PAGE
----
A transplant helped one SIOP member continue his research—now he helps others continue
Seventeen years ago, Dr. Herbert G. Heneman III, a now-retired Fellow at SIOP, received a liver transplant he credits with allowing him to continue his research.
Heneman’s chance to give back came on June 24 when the Society for Human Resource Management (SHRM) presented him with the $50,000 Michael R. Losey Human Resource Research Award.
The Losey award acknowledges major research accomplishments and recognizes human resource researchers or professionals whose contributions significantly advance the field of human resource management.
As soon as he found out about receiving the award, Heneman said he decided to donate the $50,000 to the Restoring Hope Transplant House in Middleton, WI, a suburb of Madison, which is currently working to raise money to renovate a building that will house people awaiting a transplant, post-transplant recipients in recovery, and their caregivers.
“I just felt a very compelling need to try to give back for being alive these 17 years and to be able to continue my research because of it,” Heneman said.
Heneman’s gift is greatly appreciated and needed.
“Right now we’re turning away 10 families a day, so there’s a lot of need there,” said Cindy Herbst, executive director of Restoring Hope Transplant House. She said the gift, given in both Heneman and his wife Susan's names, will have a large impact on the construction of the house.
The total construction and mortgage of the house will cost nearly $2 million, Herbst said, though much of those costs will be covered by in-kind contributions such as donated computers, lighting, and a foundation.
They need to raise $300,000 of the house’s $550,000 mortgage to start construction on the home, she explained, so the $50,000 donation accounts for a large portion of that.
“This is a legacy gift,” Herbst explained. “Their legacy will live on long after they're gone; this is the story of pay it forward.”
Heneman’s gift has paid for the naming rights to a room in the house called the visitation room, Herbst said. Transplant recipients will be able to receive visitors there as well as comfort one another and talk about their conditions.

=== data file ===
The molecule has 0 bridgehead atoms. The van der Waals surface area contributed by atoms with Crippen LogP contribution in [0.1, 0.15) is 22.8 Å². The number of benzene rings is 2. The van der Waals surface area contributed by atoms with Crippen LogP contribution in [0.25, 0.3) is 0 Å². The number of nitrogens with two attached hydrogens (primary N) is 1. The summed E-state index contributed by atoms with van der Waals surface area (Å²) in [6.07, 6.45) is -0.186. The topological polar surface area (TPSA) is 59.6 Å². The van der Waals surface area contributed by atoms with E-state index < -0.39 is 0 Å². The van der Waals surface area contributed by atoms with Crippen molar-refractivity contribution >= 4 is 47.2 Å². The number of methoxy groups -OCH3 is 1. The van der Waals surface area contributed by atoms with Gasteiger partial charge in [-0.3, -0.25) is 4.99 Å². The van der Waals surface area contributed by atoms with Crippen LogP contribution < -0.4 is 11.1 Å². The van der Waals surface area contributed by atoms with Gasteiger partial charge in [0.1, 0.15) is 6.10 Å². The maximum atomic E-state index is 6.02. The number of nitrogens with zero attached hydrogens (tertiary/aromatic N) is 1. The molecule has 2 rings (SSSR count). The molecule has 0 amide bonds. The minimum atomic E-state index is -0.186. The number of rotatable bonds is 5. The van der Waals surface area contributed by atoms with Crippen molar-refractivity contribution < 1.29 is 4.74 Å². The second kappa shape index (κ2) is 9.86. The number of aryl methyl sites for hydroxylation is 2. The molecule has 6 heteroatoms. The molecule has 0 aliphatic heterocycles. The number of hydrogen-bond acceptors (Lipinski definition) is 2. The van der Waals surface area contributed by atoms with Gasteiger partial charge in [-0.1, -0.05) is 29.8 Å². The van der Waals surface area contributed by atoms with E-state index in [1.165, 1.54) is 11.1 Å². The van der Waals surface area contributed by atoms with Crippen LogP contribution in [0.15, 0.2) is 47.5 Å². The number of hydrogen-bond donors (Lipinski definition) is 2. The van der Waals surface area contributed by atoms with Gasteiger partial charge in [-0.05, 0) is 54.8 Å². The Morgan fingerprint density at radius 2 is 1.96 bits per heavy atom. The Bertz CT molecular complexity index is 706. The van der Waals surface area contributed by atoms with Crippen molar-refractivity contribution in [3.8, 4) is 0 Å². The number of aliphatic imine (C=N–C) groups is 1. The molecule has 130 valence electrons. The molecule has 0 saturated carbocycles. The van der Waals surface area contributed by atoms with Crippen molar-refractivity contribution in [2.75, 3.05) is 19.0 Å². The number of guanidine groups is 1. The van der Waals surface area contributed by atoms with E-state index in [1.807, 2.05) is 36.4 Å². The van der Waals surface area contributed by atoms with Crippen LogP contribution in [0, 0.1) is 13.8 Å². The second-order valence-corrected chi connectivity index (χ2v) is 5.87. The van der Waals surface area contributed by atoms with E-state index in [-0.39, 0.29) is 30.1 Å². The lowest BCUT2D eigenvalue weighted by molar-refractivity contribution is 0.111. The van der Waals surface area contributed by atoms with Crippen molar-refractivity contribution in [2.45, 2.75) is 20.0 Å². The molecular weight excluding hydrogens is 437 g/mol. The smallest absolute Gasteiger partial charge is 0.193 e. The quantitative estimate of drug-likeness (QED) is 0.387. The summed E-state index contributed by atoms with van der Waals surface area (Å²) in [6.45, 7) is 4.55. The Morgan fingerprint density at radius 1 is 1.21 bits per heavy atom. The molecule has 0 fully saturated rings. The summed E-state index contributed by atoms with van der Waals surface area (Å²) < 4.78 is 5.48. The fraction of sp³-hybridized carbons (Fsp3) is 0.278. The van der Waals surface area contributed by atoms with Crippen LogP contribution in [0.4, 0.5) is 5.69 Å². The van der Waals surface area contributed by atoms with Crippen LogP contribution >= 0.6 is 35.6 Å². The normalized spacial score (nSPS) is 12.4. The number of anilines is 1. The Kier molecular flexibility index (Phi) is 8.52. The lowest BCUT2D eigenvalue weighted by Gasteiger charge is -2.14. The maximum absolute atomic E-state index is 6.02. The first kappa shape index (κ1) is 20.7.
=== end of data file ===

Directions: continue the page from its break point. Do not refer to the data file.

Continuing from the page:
“They wanted a room where life was changed and where life was made better,” Herbst said of Heneman and his wife. “So their giving is significant in not only the dollars but in how their lives are played out in that room.”
Heneman, the Dickson-Bascom Professor Emeritus of Management and Human Resources at the University of Wisconsin-Madison School of Business, was chosen for the Losey Award by a panel of seven experts, including representatives from the three funding organizations. The panel was chaired by Debra Cohen, PhD, SPHR, SHRM’s chief knowledge officer.
Heneman was honored for his extensive body of human resource research, which has focused on staffing, performance management, union membership growth, work motivation, and compensation systems, and he has been cited for seeking to bridge the gap between academics and practitioners.
“It’s a wonderful award; It’s a real career capper, if you will,” Heneman said. “It’s a great award from a practitioner organization that recognizes the importance of research. I don’t think there are too many of those out there.”
SIOP members have seen great success in regards to this award. In recent years, SIOP Fellows Dr. Edward E. Lawler III (2002), Dr. Frank L. Schmidt (2005) and Dr. Gary P. Latham (2006) have all received the award.
Latham and Lawler, along with Lee Dyer, nominated Heneman for the award this year, which was presented at SHRM’s 60th Annual Conference & Exposition in Chicago.
A member of the UW-M faculty for more than 30 years, Heneman considers himself “semi-retired,” though he continues to teach, speak, and publish. He is also the senior author of four textbooks, the latest being Staffing Organizations, published in 2006.
Most recently Heneman has been conducting research on human resources systems in public schools, teacher quality issues, performance pay systems for teachers, and strategic alignment of human resources systems around teacher performance competencies.
Heneman received his AB in economics from Wabash College, and his MS and PhD degrees from the University of Wisconsin-Madison Industrial Relations Research Institute. He serves as a senior research associate in the Wisconsin Center for Education Research. He has also served as a visiting faculty member at the University of Washington and University of Florida, and was University Distinguished Visiting Professor at The Ohio State University. Heneman also was director of research for the SHRM Foundation Board.